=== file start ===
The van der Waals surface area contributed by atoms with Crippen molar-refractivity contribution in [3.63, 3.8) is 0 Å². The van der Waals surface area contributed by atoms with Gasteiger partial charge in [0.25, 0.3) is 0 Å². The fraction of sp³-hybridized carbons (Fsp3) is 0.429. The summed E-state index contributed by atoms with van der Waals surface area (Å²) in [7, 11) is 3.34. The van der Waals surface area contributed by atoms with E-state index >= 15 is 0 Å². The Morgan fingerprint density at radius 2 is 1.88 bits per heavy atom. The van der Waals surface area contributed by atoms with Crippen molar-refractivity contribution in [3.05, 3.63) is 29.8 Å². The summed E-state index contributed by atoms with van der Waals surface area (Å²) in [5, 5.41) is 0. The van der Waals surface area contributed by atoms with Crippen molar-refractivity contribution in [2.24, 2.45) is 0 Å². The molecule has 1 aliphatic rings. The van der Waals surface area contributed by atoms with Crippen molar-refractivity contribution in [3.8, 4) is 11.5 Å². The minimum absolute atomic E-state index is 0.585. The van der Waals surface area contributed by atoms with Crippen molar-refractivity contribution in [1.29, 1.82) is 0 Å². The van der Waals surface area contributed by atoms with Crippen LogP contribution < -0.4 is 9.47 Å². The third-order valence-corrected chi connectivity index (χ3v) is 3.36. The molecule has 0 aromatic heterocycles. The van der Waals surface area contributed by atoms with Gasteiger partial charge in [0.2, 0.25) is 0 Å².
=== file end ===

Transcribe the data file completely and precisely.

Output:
The van der Waals surface area contributed by atoms with Crippen molar-refractivity contribution in [3.63, 3.8) is 0 Å². The van der Waals surface area contributed by atoms with Gasteiger partial charge in [0.25, 0.3) is 0 Å². The fraction of sp³-hybridized carbons (Fsp3) is 0.429. The summed E-state index contributed by atoms with van der Waals surface area (Å²) in [7, 11) is 3.34. The van der Waals surface area contributed by atoms with E-state index >= 15 is 0 Å². The Morgan fingerprint density at radius 2 is 1.88 bits per heavy atom. The van der Waals surface area contributed by atoms with Crippen molar-refractivity contribution in [3.05, 3.63) is 29.8 Å². The summed E-state index contributed by atoms with van der Waals surface area (Å²) in [5, 5.41) is 0. The van der Waals surface area contributed by atoms with Crippen molar-refractivity contribution in [2.24, 2.45) is 0 Å². The molecule has 1 aliphatic rings. The van der Waals surface area contributed by atoms with Crippen molar-refractivity contribution in [3.8, 4) is 11.5 Å². The minimum absolute atomic E-state index is 0.585. The van der Waals surface area contributed by atoms with Crippen molar-refractivity contribution in [1.29, 1.82) is 0 Å². The van der Waals surface area contributed by atoms with Crippen LogP contribution < -0.4 is 9.47 Å². The third-order valence-corrected chi connectivity index (χ3v) is 3.36. The molecule has 0 aromatic heterocycles. The van der Waals surface area contributed by atoms with Gasteiger partial charge in [0.2, 0.25) is 0 Å².